Comparing HR Executives to HR Managers
HR executives and HR managers both work in human resources. The primary difference between these professionals is that HR executives are required to have more experience before moving into their role, and they supervise HR staff, including HR managers, as part of their duties.
|Job Title||Educational Requirements||Median Salary (2017)**||Job Outlook (2014-2024)*|
|HR Executives||Bachelor's or Master's Degree||$128,066 (for executive directors, human resources)||5% (for human resource specialists)|
|HR Managers||Bachelor's Degree||$64,565||9%|
Sources: *U.S. Bureau of Labor Statistics; **PayScale.com
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Responsibilities of HR Executives vs. HR Managers
HR executives and HR managers are professionals who deal with employment matters on an administrative level. Those who occupy either of these roles may be involved in determining how to get qualified staff to work at their company, and they may also work on budgets and set salaries that are intended to help their company retain experienced staff. They also work on employee benefit packages to ensure that staff members have the chance to sign up for benefits or to improve the benefit packages offered to the employees in their company. They must maintain staff records and document their organization's policies. HR executives are ultimately responsible for overseeing the entire staff in the HR department and the work that they do.
In order to become an HR executive it's necessary to have a bachelor's or master's degree in human resources or a similar discipline. Five years or more of direct experience working in human resources is also required. HR executives oversee the work done by human resources staff and are responsible for ensuring the human resources department is performing as expected. They primarily work in an office and typically work Monday to Friday during the day. HR executives need to have good listening skills and the ability to assess information in order to make good decisions.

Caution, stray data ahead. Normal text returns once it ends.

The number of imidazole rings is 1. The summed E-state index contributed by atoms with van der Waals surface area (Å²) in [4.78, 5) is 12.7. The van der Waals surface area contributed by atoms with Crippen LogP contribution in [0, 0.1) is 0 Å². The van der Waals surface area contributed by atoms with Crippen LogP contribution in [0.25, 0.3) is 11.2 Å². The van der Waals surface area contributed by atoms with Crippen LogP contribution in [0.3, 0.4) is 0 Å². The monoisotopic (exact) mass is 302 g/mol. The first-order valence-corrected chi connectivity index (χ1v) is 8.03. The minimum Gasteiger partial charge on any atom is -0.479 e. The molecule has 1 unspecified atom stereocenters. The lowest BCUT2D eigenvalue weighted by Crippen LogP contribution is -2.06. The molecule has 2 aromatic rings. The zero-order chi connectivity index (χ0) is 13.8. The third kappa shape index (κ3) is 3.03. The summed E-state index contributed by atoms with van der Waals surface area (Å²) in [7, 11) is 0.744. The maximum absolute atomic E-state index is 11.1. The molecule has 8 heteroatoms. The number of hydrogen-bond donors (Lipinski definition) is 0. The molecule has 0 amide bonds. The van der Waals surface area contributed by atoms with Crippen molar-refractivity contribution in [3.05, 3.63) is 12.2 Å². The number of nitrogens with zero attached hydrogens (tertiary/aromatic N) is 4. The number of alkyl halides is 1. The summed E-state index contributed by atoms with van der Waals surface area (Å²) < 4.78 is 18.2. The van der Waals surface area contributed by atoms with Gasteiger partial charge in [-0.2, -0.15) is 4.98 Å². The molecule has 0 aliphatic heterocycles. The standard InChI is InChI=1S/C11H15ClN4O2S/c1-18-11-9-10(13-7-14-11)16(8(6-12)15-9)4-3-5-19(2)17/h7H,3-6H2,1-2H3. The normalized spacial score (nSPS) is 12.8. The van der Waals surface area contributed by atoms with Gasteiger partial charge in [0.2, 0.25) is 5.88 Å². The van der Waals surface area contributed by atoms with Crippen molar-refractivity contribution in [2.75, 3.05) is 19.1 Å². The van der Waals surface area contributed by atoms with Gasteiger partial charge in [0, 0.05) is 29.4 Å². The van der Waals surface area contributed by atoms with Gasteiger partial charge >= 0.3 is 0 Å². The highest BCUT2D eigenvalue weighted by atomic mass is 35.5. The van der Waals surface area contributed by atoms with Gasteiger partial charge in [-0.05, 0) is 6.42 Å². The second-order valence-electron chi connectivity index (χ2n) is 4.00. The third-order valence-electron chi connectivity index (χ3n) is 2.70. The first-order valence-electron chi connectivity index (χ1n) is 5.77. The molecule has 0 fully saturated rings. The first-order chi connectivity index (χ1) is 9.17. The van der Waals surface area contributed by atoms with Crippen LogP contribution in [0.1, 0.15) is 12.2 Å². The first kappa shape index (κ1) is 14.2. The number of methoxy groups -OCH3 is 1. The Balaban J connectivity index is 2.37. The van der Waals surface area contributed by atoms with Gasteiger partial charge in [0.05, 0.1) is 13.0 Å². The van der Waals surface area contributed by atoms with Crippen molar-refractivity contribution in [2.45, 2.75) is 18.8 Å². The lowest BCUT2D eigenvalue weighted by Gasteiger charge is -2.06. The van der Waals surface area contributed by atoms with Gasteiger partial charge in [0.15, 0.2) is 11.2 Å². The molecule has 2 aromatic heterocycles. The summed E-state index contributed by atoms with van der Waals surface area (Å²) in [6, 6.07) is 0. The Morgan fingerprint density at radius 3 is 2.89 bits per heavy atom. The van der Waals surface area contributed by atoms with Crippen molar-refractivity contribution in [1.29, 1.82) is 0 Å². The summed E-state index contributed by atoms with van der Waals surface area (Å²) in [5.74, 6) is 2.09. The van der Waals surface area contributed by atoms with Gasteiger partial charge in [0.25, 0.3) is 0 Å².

Job responsibilities of an HR executive include:
- Developing company programs
- Training staff
- Creating or modifying staff benefits
- Addressing staff complaints
- Negotiating with unions if applicable
- Completing paperwork
HR managers work as part of the human resources team for companies and organizations. They spend most of their time performing tasks in an office, and normally work regular weekday hours. In order to become an HR manager it's necessary to have a bachelor's degree in a subject such as human resources. They work on matters related to the staff employed by their organization. For example, they may be involved in reviewing employment laws to ensure that their company isn't violating the rights of employees.
Job responsibilities of an HR manager include:
- Ensuring effective procedures are in place regarding employee conduct
- Reviewing benefit plans
- Ensuring employees have the option to sign up for benefit plans
- Identifying ways to attract qualified applicants
- Addressing staff discipline and investigating staff complaints
- Supervising and coordinating support staff
Those who are interested in becoming an HR executive or an HR manager may also be interested in considering a career as a labor relations specialist or mediator. Labor relations specialists help address issues between employees and management, while mediators work with parties in all types of disputes and try to help them reach agreements about how to resolve their conflicts.